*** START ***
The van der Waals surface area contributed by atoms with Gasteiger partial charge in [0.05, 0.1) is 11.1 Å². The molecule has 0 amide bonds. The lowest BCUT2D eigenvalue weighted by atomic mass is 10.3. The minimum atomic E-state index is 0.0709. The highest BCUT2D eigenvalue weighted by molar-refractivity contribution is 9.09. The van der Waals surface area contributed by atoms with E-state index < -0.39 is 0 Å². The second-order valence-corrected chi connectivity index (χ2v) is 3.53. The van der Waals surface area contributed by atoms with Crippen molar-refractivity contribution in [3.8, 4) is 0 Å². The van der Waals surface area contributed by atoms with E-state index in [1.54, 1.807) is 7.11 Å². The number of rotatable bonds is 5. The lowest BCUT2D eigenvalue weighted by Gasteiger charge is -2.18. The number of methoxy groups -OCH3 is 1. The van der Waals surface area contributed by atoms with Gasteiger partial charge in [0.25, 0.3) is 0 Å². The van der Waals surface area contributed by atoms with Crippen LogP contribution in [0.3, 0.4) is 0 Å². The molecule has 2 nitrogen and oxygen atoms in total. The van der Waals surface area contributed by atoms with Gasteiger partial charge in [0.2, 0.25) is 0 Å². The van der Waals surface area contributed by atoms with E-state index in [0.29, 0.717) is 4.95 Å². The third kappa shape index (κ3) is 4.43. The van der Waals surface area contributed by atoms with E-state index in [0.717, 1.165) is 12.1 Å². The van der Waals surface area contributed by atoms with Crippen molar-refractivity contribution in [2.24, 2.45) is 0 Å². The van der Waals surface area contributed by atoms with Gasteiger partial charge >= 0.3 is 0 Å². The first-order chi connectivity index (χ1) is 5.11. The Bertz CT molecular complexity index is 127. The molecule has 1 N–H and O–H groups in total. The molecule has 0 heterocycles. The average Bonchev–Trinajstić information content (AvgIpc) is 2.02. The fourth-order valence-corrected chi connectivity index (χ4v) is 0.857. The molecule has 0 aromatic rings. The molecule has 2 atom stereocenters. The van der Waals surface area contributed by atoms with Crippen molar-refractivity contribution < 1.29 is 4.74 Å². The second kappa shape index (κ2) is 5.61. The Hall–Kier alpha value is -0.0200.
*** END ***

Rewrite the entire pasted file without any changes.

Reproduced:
The van der Waals surface area contributed by atoms with Gasteiger partial charge in [0.05, 0.1) is 11.1 Å². The molecule has 0 amide bonds. The lowest BCUT2D eigenvalue weighted by atomic mass is 10.3. The minimum atomic E-state index is 0.0709. The highest BCUT2D eigenvalue weighted by molar-refractivity contribution is 9.09. The van der Waals surface area contributed by atoms with E-state index < -0.39 is 0 Å². The second-order valence-corrected chi connectivity index (χ2v) is 3.53. The van der Waals surface area contributed by atoms with Crippen molar-refractivity contribution in [3.8, 4) is 0 Å². The van der Waals surface area contributed by atoms with E-state index in [1.54, 1.807) is 7.11 Å². The number of rotatable bonds is 5. The lowest BCUT2D eigenvalue weighted by Gasteiger charge is -2.18. The number of methoxy groups -OCH3 is 1. The van der Waals surface area contributed by atoms with Gasteiger partial charge in [0.25, 0.3) is 0 Å². The van der Waals surface area contributed by atoms with Crippen LogP contribution in [0.3, 0.4) is 0 Å². The molecule has 2 nitrogen and oxygen atoms in total. The van der Waals surface area contributed by atoms with Gasteiger partial charge in [0.2, 0.25) is 0 Å². The van der Waals surface area contributed by atoms with E-state index in [0.29, 0.717) is 4.95 Å². The third kappa shape index (κ3) is 4.43. The van der Waals surface area contributed by atoms with E-state index in [0.717, 1.165) is 12.1 Å². The van der Waals surface area contributed by atoms with Crippen molar-refractivity contribution in [2.24, 2.45) is 0 Å². The van der Waals surface area contributed by atoms with Gasteiger partial charge >= 0.3 is 0 Å². The first-order chi connectivity index (χ1) is 5.11. The Bertz CT molecular complexity index is 127. The molecule has 1 N–H and O–H groups in total. The molecule has 0 heterocycles. The average Bonchev–Trinajstić information content (AvgIpc) is 2.02. The fourth-order valence-corrected chi connectivity index (χ4v) is 0.857. The molecule has 0 aromatic rings. The molecule has 2 atom stereocenters. The van der Waals surface area contributed by atoms with Crippen molar-refractivity contribution < 1.29 is 4.74 Å². The second kappa shape index (κ2) is 5.61. The Hall–Kier alpha value is -0.0200.